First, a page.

April 6, 2021

"To me, this is something you do, ideally, zero times. You never experience the impulse to do it, and you lead a pleasant life."

"You travel. You eat lunchmeat sandwiches. Maybe you do a marathon, or climb something. You lead a blithe existence for many decades, you die in your bed in your mid-nineties surrounded by your cherished relatives, and in all that time, you never walk up to a colleague on the floor of the House of Representatives and out of nowhere present him with a nude photograph of someone you claim to have had sex with. But if you can’t do it zero times, then ideally it happens only once. It happens only once, because the moment you do it, the person you show it to responds the way a person should respond. You produce your photograph to your colleague, and your colleague looks at you and says, 'Never show that to anyone, ever again. Go home and rethink your life. I do not feel closer to you. If anything, I want to have you removed forcibly from my presence by strong gentlemen whose biceps are tattooed with "MOM." The fact that you thought this would make us closer makes me question every decision in my life that has led me to this point. Leave now and never come back.' But we can probably suppose that this is not what happened, because life is regrettably unstingy with moments like this, when a small awkward 'no' seems too costly. Perhaps the person to whom this was shown emitted a sort of uncomfortable, nervous laugh, and this was viewed as acceptance enough. Or worse, he leered at it, encouraged it. Or, still worse (a scenario alleged to have existed during Gaetz’s time in the Florida state House), he joined a fun little club with Gaetz and others to assign themselves conquest points."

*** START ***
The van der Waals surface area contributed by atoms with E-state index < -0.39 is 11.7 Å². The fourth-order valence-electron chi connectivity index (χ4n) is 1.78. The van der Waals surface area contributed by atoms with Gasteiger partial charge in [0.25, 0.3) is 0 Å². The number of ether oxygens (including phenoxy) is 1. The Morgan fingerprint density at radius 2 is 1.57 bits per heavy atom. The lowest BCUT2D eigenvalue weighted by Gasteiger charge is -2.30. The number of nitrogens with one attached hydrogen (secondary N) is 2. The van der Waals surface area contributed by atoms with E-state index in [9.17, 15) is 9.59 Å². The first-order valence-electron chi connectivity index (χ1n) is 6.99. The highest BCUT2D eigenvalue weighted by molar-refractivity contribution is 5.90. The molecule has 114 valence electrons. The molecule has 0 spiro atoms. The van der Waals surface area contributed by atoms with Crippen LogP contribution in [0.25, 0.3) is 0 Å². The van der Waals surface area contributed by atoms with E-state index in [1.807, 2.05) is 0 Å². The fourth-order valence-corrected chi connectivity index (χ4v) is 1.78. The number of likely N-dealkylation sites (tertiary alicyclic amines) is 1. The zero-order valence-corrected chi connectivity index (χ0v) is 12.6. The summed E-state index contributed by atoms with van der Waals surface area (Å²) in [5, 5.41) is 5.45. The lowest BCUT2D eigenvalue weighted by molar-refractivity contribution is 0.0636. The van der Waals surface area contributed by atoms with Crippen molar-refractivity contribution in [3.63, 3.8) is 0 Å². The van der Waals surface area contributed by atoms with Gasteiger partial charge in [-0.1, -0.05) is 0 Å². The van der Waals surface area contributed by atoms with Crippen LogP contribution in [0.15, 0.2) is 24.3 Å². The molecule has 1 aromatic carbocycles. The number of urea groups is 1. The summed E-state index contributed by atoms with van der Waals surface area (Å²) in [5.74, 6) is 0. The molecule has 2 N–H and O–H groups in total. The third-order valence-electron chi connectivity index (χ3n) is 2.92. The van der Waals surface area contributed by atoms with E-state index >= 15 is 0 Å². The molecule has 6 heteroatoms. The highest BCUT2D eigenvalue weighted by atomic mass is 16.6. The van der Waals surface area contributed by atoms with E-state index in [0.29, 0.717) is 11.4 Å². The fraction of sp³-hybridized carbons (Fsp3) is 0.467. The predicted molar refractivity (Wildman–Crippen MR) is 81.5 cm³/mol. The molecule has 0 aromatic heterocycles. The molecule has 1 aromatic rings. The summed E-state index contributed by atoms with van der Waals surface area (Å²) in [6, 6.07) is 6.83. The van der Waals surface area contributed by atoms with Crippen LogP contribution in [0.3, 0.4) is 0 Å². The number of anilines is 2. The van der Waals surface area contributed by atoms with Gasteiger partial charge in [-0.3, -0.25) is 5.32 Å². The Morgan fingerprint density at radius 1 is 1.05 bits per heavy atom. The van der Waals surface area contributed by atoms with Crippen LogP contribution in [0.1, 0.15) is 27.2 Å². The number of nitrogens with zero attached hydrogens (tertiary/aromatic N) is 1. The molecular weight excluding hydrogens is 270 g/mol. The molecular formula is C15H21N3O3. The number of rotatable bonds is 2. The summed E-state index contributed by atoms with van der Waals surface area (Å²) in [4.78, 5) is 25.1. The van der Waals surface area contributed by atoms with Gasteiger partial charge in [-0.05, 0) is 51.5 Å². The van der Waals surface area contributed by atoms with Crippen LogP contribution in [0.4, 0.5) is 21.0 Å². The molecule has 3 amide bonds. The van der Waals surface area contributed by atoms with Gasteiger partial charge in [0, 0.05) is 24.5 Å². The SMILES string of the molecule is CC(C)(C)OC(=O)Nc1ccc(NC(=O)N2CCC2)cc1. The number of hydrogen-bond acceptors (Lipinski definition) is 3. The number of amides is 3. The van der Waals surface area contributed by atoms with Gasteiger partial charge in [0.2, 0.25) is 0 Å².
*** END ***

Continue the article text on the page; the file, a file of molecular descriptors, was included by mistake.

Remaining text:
Writes Alexadra Petri in "Opinion: This should not happen more than once" (WaPo). 

She's talking about the way Matt Gaetz "used to wander around and show his colleagues nude photos of people he had slept with." Strange use of the word "people." These were all pictures of women, I think. I don't know why Petri would want to downplay that this is something a man was doing to women. 

Perhaps a new political correctness urges her to refrain from assuming that the human beings you're talking about are the sex they appear to be. But that diffidence drains power from feminism: We're all just people. In a culture that rejects colorblindness as the answer to racism, it's inconsistent to structure sex-blindness (gender-blindness?) into the discussion of issues of sexism. 

Petri is calling for good men — and men who'd like to think of themselves as decent enough to deserve the company of women — to say "no" to the male camaraderie that comes in the form of nudging to casually enjoy the graphic depiction of the naked female body. In that view, it's up to all men to create the environment where somebody doing what she's saying Gaetz did would get the message that he's a creep. 

Petri, perhaps unintentionally, points to a way out of cancel culture. The colleagues don't have the credibility to encapsulate and excise just the one person. They're all responsible. They must change. 

But I don't know what Matt Gaetz did. Consider this, by former Congresswoman Katie Hill: "Matt Gaetz Defended Me When My Nudes Were Shared Without My Consent/Now He's Accused of Doing Just That/Matt and I forged an unlikely friendship in Congress, and he was one of the few colleagues who spoke out after a malicious nude-photo leak upended my life. But if recent reports are true, he engaged in the very practice he defended me from—and should resign immediately" (Vanity Fair).


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